Celebrity case offers a lesson to travelers

28 Nov 16

SOUTH AFRICA

IMPACT – MEDIUM

What is the change? Hip-hop artist Mos Def has resolved his case with the South African government, admitting that his use of a “world passport” violated the country’s immigration laws. The American musician and activist will be put on the list of “undesirable persons” and will be barred from entering South Africa unless he first obtains a waiver from the Director-General of the South African Department of Home Affairs.

What does the change mean? The case signals that South Africa is serious about applying the Immigration Act, entry bans and criminal prosecution to all travelers, even high-profile and frequent visitors to South Africa.

Background: Mos Def was detained in Cape Town earlier this year when he attempted to leave the country using a “world passport,” which South Africa does not recognize. South African prosecutors also sought to bring criminal charges against the musician. Under the settlement announced by the South African government, Mos Def apologized for his conduct and agreed to leave the country by the end of last week on a U.S. passport. The South African government, in turn, agreed to drop the criminal charges pending against Mos Def but will still bar him from re-entering the country until he has secured a waiver of inadmissibility.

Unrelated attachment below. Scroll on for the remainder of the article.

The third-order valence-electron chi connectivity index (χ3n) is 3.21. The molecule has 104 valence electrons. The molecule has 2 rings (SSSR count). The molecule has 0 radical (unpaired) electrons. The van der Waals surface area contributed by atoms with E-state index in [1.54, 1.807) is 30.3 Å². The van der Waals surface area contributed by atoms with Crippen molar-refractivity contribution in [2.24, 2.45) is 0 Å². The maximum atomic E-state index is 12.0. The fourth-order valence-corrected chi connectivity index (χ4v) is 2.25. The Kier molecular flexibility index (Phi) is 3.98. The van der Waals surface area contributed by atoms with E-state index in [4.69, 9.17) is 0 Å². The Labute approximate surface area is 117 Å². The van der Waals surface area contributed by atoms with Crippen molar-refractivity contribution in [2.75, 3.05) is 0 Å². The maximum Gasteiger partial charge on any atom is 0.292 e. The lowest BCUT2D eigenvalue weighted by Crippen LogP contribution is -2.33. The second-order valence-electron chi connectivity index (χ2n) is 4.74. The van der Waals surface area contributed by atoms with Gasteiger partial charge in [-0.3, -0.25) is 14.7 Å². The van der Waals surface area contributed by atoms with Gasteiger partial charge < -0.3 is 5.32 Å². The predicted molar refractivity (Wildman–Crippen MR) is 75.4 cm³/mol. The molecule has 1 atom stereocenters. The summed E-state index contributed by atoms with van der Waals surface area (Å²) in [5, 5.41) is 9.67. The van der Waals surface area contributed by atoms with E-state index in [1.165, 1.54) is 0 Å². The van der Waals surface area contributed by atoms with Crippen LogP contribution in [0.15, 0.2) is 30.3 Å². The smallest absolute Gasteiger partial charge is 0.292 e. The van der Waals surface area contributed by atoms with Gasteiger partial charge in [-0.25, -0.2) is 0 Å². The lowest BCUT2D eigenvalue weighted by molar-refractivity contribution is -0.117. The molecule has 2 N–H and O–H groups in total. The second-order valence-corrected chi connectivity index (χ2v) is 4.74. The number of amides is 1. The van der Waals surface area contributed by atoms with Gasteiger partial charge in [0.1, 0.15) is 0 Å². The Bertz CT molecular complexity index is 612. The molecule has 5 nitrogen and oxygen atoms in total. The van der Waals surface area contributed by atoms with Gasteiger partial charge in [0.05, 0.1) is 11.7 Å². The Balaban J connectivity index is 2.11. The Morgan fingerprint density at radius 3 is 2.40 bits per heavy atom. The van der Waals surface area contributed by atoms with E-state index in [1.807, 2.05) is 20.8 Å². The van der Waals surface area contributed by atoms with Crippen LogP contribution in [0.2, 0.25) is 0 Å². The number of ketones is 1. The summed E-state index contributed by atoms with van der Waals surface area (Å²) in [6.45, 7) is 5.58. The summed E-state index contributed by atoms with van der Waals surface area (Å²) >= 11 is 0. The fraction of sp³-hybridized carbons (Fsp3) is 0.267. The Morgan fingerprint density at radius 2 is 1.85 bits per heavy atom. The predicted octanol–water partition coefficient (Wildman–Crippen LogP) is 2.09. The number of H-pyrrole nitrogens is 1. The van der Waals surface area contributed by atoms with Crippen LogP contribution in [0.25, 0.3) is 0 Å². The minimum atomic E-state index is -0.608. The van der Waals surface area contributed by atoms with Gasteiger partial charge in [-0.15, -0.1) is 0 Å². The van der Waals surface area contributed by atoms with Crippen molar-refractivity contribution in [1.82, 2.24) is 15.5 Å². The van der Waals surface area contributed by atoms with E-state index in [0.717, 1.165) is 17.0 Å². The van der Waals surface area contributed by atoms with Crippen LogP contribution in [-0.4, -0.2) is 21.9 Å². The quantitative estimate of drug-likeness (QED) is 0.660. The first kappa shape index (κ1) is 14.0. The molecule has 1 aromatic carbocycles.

B·A·L Analysis: Travelers to South Africa are reminded that provisions of the Immigration Act, including re-entry bars for individuals declared “undesirable persons,” are in effect and will be strictly enforced.

This alert has been provided by the BAL Global Practice group. For additional information, please contact your BAL attorney.

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